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by Christopher Chantrill
March 22, 2016 at 12:00 am
I WAS TALKING with a friend, and he said that his son would probably go get a PhD because he wants to do “policy” in education.
I replied that, for me, “policy” is the problem in education. Government does not learn (Kevin D. Williamson) so adding more policy into the dead-end mess we call government education isn’t going to solve the problem.
In fact, I went on to say, the policy people are the well-born elitists doing the dirty work for the ruling class, figuring out, like Jonathan Gruber, how to dress up the monster of Obamacare so it looks like affordable care, even it if walks, talks, and defecates like a dead-end government program to pay off the ruling class’s supporters. The policy people are part of the problem.
So it is telling that the people really upset about the Trump phenomenon are the policy people, those well-born men and women that went to the right schools and interned with the right power people and are now seen all over the media carrying the ruling class’s water.
The policy people intuit that the Trump candidacy, in some dark and animalistic way, represents the end of the line for people like them. Politics in the future, they fear, isn’t going to be nicely turned policy papers but something ruder and cruder.
I think they are wrong. But that doesn’t stop a chap like David Brooks from imagining the end times for policy-nerds.
Enough about the yelping and yipping at the policy puppy store. What is the meaning of Trump?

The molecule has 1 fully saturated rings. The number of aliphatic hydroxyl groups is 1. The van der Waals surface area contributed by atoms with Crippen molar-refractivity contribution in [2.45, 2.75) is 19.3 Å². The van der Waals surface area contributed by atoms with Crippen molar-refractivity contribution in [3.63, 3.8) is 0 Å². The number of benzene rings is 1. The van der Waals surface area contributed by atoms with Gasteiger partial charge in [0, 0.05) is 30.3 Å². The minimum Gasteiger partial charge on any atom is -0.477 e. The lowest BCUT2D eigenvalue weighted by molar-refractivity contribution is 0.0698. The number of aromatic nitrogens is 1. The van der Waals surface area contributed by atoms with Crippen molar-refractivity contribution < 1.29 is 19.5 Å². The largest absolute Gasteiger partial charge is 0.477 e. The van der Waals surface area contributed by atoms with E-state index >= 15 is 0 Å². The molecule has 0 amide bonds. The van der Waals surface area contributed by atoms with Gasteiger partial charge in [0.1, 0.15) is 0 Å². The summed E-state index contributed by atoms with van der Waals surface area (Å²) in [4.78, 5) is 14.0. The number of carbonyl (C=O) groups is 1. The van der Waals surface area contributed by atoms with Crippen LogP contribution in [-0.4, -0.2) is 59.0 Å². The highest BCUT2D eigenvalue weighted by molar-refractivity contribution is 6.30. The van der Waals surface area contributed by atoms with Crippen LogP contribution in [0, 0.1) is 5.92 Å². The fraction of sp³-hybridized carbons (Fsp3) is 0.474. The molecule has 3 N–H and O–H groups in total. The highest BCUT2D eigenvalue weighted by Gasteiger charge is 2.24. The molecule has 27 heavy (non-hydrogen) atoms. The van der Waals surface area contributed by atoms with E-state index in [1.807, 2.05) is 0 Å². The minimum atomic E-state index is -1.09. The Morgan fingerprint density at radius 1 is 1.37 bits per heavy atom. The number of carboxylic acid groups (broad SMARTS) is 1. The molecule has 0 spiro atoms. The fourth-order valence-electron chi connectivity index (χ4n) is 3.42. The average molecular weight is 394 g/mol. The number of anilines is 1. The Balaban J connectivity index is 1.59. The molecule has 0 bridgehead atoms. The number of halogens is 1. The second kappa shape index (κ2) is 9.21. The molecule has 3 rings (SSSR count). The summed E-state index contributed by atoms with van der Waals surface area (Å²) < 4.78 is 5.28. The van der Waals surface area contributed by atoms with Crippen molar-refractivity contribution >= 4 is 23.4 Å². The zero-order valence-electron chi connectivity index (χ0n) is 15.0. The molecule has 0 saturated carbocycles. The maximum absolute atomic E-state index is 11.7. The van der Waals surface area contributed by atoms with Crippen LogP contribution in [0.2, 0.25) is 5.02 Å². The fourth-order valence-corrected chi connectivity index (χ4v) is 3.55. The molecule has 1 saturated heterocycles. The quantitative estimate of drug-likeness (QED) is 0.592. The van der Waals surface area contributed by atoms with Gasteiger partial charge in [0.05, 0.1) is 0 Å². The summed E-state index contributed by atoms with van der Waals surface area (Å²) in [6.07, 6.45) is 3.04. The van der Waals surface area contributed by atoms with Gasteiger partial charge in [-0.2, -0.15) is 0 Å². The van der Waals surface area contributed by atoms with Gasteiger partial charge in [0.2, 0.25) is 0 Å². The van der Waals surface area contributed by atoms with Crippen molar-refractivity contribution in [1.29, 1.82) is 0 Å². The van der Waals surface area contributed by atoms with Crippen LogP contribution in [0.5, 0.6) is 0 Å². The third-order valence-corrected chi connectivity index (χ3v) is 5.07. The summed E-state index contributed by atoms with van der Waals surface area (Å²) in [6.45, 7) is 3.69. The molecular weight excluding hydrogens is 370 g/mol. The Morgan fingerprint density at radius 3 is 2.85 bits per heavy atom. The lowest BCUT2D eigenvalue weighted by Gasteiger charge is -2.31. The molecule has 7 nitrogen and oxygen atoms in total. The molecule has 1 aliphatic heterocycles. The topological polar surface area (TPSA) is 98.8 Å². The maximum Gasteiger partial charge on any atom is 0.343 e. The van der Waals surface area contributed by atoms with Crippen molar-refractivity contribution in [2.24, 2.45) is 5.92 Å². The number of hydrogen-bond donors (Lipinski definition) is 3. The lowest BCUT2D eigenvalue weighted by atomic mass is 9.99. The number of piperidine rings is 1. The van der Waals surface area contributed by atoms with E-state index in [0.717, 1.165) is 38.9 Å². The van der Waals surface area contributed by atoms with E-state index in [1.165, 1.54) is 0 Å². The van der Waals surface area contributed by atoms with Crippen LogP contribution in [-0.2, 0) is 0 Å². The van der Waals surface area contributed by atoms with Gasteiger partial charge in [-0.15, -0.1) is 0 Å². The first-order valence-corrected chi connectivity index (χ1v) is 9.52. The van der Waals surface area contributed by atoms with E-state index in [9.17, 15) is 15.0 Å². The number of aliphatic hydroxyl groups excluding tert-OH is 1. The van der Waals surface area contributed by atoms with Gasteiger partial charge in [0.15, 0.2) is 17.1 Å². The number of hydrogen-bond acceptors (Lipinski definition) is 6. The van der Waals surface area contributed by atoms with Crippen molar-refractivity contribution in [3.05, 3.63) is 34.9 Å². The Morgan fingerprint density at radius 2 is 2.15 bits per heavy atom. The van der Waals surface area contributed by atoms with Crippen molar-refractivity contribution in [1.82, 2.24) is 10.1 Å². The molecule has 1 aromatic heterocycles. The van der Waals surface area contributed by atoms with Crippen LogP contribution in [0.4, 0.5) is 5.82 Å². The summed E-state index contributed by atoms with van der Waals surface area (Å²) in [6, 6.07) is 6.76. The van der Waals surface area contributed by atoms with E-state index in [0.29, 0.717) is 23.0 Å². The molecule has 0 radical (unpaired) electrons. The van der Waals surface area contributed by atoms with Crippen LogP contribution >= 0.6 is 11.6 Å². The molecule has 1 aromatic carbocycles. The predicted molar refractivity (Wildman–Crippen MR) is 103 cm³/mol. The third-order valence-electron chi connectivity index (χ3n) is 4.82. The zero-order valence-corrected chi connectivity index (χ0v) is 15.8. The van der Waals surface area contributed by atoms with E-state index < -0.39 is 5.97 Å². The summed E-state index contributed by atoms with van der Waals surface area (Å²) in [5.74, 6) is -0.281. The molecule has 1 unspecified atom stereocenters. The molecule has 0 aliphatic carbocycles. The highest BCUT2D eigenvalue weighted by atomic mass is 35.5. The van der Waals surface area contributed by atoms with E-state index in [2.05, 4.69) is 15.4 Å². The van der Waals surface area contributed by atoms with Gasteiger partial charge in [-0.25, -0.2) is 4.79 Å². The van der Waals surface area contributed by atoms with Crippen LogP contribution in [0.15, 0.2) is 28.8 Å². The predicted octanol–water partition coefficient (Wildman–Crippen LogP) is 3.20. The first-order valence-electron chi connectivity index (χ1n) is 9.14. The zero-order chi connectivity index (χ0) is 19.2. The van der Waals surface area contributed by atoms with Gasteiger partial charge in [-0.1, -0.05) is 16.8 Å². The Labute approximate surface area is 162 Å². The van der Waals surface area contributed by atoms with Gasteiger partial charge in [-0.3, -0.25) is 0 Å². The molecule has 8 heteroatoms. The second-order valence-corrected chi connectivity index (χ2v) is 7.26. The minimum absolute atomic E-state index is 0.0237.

The great power center of 2008 is the Cathedral. The Cathedral has two parts: the accredited universities and the established press.
Under the Cathedral’s bishops and canons is the Apparat of the civil service and the NGOs, etc. Downstream from the Cathedral is politics, organized as the Inner Party of Democrats and the Outer Party of Republicans. When the Inner Party is in power it gets to rule; when the Outer Party is in power it only gets to govern. This means that Inner Party functionaries get one free grope, but Outer Party cuckservative policy types better not even think of it. This is because, like any established church, the Cathedral enforces its Articles of Faith, received directly from God, and it is heresy to depart from the orthodoxy of Holy SJW Writ, and the Cathedral leans more on people whose Faith is suspect rather than on those that just went to Policy Confession.
The frustration we conservatives have felt in the last few years as the GOP won the House in 2010 and the Senate in 2014 is that the Outer Party GOP establishment knew that it was better obey the Holy Writ and not challenge the Inner Party and the bishops at the Cathedral. Not yet, and maybe not ever.
But Donald Trump is running for president from the Outer Party and he has driven a stake through the the Cathedral’s orthodoxy and lived to tell the tale. No wonder the lefty muscle-men are marchin’ and protestin’ and blocking highways and closing down Trump rallies. They can see the Antichrist and know what to do about it.
A vital job at any Cathedral is to cover the mailed fist of political power with the velvet glove of gentle Christian persuasion. That is why I like to say that liberals are always pretending that their ruthless political operatives are nothing but kindly librarians.
But government is force; politics is violence; system is domination. That is the truth about government and politics and government programs, as anyone on the receiving end of such wonders will tend to agree.
But ruling classes all end up forgetting these simple truths, and and are genuinely shocked and offended when the slaves rebel. Of course they are, when the Cathedral echoes every day with tuneful anthems sung by the Cathedral choir attesting to the godliness of the ruling class, its ethics and its compassion.
And so, when the head of rebellion shows up, the ruling class is shocked and insulted, not just the bishops and the canons and the Cathedral choristers and the Inner Party thugs but the Outer Party policy puppies as well.